Right now I’m very interested in bringing up the topic of wealth, success and achievement in America because a vocal minority of youngsters (I’m old now!) are embracing socialism while advocating for the banning the billionaires.
I get their frustration with their Boomer and Gen-X parents and, obviously, they have many valid points — even if I disagree with their anti-capitalism stance (this will be another blog post).
This embracing of socialism, of course, is leading the crazy right to trigger their individual-freedom loving Americans, in order to deride that generation for wanting to be part of the socialist-communist system found in China, Russia, and Venezuela, as opposed to the Nordic Model (whether that’s actually socialist is debatable).
Putting that aside, I think young people should still aspire to get wealthy — which is different than rich — and be proud of that. Wealthy is a loaded word, and while some careless folks would define it as dollars, the truth is that wealth encompasses so much more, including options, health, happiness and the pursuit of one’s vision of what the world should be.
Striving to be wealthy, by society’s or one’s personal definition, is what we should all be doing in this life. We should strive to create abundance through innovative products and services, be that creating Khan Academy or Uber/Airbnb or even a lifestyle business. Entrepreneurship has created the greatest gains in our standard of living to date, even if it’s hard to grasp the wild polarization of wealth in society. I don’t see capitalism’s lock on the best operating system for society changing any time soon — the most driven humans drive humanity forward, it’s that simple.
Conversely, if we pursue free services and money we will drive more power into the hands of a larger and larger incompetent government, and I think we know where that will end up — and it won’t be great for anyone.
The socialism vs. capitalism debate is just getting started and I’m looking forward to debating it passionately and intelligently with y’all. Comments are open.
Founder, excited: “JCal, I just got some advice from an advisor that I should call my first round of funding a ‘pre-seed’ round so that the optics are clean when I go for my Seed Round and Series A…”
Founder, more excited: “you know… in case I don’t have product-market fit and investors think we’re a zombie startup… trapped between our Seed and Series A funding.“
Angel: “It’s irrelevant, all of it.”
Founder, confused: “My startup? The Pre-Seed Round? The advice? My life?”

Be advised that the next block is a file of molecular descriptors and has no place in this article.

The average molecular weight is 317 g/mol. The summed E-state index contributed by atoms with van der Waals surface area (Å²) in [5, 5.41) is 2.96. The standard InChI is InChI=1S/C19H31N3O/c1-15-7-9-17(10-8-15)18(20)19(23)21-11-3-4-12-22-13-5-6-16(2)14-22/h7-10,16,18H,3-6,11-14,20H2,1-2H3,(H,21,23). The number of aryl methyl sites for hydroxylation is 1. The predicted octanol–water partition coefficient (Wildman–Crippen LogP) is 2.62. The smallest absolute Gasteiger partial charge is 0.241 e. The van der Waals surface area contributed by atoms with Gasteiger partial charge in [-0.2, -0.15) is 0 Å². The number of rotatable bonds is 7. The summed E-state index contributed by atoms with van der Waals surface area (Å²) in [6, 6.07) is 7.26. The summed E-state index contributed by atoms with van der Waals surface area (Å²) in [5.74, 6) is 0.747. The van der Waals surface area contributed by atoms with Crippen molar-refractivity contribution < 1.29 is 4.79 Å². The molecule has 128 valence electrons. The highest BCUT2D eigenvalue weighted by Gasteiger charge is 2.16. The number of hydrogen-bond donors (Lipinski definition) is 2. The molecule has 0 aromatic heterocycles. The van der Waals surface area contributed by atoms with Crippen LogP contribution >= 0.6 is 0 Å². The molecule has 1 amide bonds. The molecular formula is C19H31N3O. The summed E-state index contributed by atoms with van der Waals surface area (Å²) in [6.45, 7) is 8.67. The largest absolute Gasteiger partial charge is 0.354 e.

Angel: “All that matters, is the chart.”
Founders get too much free advice these days, most of it from folks who have never built or invested in a billion dollar company. Any advice you get from someone who has not been involved in a unicorn startup is largely irrelevant if you are trying to build a unicorn startup.
Candidly, most of what I thought I knew before investing in seven unicorns was wrong or unimportant. If you want to understand what it’s like to climb El Capitan you can interview people who have done it, and as a journalist, conference impresario and podcast host, I did my share of asking questions.
But what journalists, talk show hosts, and directors know about hanging off the side of a rock is vastly different than what Alex Honnold knows.
If you want to raise capital for your startup, there are countless books and blog posts for you to read, but you must sort those words into two buckets: folks who have built or invested in unicorns and folks who haven’t.
After introducing the 200+ founders I’ve invested in to thousands of other investors, here is the number one thing that has lead to them to (a) getting a meeting and (b) getting multiple term sheets: a chart that doubles every three to six months.
If you have a revenue chart that doubles every six months or less, like Uber, Calm, Thumbtack, Robinhood, Trello, Fitbod and LeadIQ, you will be tripping over all the venture money on your doorstep.
Are there other reasons than “the chart” that VCs invest? Yes!
Can you have “the chart” and have VCs pass on investing? Yes!
Can you use unsustainable growth techniques and fake “the chart?” Yes! (but I don’t advise it)
Is having a chart that doubles your best chance at raising capital? Yes!
PS – The scene above is 100% true, except it’s a composite of three different conversations I had this week that I bundled together and took liberties with.
PPS – If you have $5,000 to $50,000 in revenue a month and want to 100x it and build a unicorn, email your story and chart to firstname.lastname@example.org
There is a lot of misconception around the moniker “lifestyle business,” with many founders thinking it’s an insult, which is understandable since said moniker usually comes from an investor with a pile of money and who is giving a “hard no” to a founder who just spent the time to pitch them — in rejection, comes reaction.
When people in Silicon Valley call a startup a lifestyle business, they are actually implying that it’s a GREAT lifestyle for the founders, perhaps with a certainty of pulling out a million or two in profits a year, as opposed to the 5-10% chance of waiting a decade to have a greater return.
VCs tend to be impressed with these lifestyle businesses and their advice is given because it’s in everyone’s best interest — it’s certainly not to diminish founders.